Sunday, November 25, 2018

Unsettled in Palm Springs

The Palm Springs Art Museum is the third and final stop for Unsettled, an extraordinary exhibit curated by Los Angeles artist Ed Ruscha and JoAnne Northrup at the Nevada Museum of Art in Reno.

The show features work by over 80 artists from the "Greater West," stretching from Alaska to Patagonia. The second stop for the exhibit was at the Anchorage Museum of Art, where they were probably amused by 1980, 1970, 1960, totem poles by Brian Jungen created out of golf bags.

Bolivian artist Sonia Falcone's installation Campo de Color (Color Field) used terracotta bowls filled with spices.

I've never been a fan of Ed Ruscha's paintings, but the half dozen pieces included in the exhibit are all wonderful, including the 2003 Charles Atlas Landscape...

...and the 1980 Intense Curiosity–Gross Neglect above.

Agnes Pelton (1881–1961) was a German immigrant who spent the last 30 years of her life in Cathedral City where she painted mystical desert landscapes, including the 1952 Idyll.

A sense of doom and disaster underlies some of the art, represented here by The End, a 1983 watercolor from the Western Shoshone/Washoe artist Jack Malotte, depicting a Nevada landscape during a nuclear war.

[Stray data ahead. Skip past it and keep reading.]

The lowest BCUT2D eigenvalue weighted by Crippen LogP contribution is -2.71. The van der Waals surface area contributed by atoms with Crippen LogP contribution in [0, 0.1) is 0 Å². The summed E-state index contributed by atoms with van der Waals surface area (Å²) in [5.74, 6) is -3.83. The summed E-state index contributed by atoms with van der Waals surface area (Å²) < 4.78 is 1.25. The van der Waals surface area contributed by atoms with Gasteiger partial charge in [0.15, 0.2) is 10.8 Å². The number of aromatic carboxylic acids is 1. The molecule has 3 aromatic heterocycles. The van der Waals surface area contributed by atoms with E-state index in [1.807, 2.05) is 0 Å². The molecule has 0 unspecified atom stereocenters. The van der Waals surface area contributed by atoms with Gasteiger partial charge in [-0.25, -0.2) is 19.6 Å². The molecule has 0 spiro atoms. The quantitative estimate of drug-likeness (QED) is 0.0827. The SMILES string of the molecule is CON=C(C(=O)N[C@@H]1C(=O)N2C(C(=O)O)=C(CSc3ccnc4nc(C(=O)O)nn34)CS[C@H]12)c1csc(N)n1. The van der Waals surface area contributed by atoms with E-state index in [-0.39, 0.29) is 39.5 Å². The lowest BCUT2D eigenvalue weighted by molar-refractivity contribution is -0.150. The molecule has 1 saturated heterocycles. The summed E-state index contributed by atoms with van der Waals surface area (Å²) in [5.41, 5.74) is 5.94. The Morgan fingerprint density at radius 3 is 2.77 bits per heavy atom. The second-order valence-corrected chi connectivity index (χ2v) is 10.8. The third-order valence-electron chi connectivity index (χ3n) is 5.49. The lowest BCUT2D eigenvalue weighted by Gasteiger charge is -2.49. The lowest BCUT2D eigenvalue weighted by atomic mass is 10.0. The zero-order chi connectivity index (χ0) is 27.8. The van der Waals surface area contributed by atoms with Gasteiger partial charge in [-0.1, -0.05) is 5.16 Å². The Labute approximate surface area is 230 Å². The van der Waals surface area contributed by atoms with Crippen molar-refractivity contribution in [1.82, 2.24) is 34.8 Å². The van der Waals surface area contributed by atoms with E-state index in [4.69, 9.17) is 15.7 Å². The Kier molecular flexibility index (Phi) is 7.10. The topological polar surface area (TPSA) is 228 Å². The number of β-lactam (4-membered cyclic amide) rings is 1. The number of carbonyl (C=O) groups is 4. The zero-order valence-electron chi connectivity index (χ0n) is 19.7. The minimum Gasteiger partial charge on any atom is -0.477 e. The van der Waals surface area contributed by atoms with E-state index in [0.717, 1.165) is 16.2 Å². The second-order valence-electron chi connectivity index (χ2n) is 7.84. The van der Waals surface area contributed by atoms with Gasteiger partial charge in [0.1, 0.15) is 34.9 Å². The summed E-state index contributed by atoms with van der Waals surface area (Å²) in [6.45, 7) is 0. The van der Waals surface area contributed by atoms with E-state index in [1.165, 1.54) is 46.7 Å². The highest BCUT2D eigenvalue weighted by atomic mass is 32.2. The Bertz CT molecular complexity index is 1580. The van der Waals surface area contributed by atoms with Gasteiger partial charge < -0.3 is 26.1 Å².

Atom bombs are depicted even more explicitly in Bruce Conner's 20-minute CROSSROADS film from 1976. With music by Patrick Gleeson and Terry Riley, Conner took 1946 documentary footage from the atom bomb tests on the Bikini Atoll in the Marshall Islands, slowed it way down, and created something that's equal parts beautiful and horrifying.

The exhibit includes work by lots of Native Americans (rather than works depicting them), including the Tlingit/Unangax artist Nicholas Galanin's 2012 photo mashup, Things Are Looking Native, Native's Looking Whiter of an early 20th century woman and Princess Leia.

With the collaboration of Nep Sidhu, Galanin is also responsible for the 2016 No Pigs in Paradise, referencing the disappearance and murders of Native women in the north.

There are also works that seem to be there just because they are so gorgeous, such as the 1998 ceramic by Pilo Mora who splits his working time between Phoenix and Chihuahua, Mexico.

Mexican artist Ana Teresa Fernandez, who currently lives in San Francisco, went to the U.S.-Mexico border where she painted the wall blue to match the sky, which is documented on a video and a painting, Erasing the Border (Borrando la Frontera).

My favorite work was a 7-minute film recreating the opening sequence of The Sound of Music, except Julie Andrews singing and running through through the Alps is replaced by a Peruvian boy soprano in the Andes singing "The hills are alive..." in an indigenous language. It's simultaneously funny and touching.

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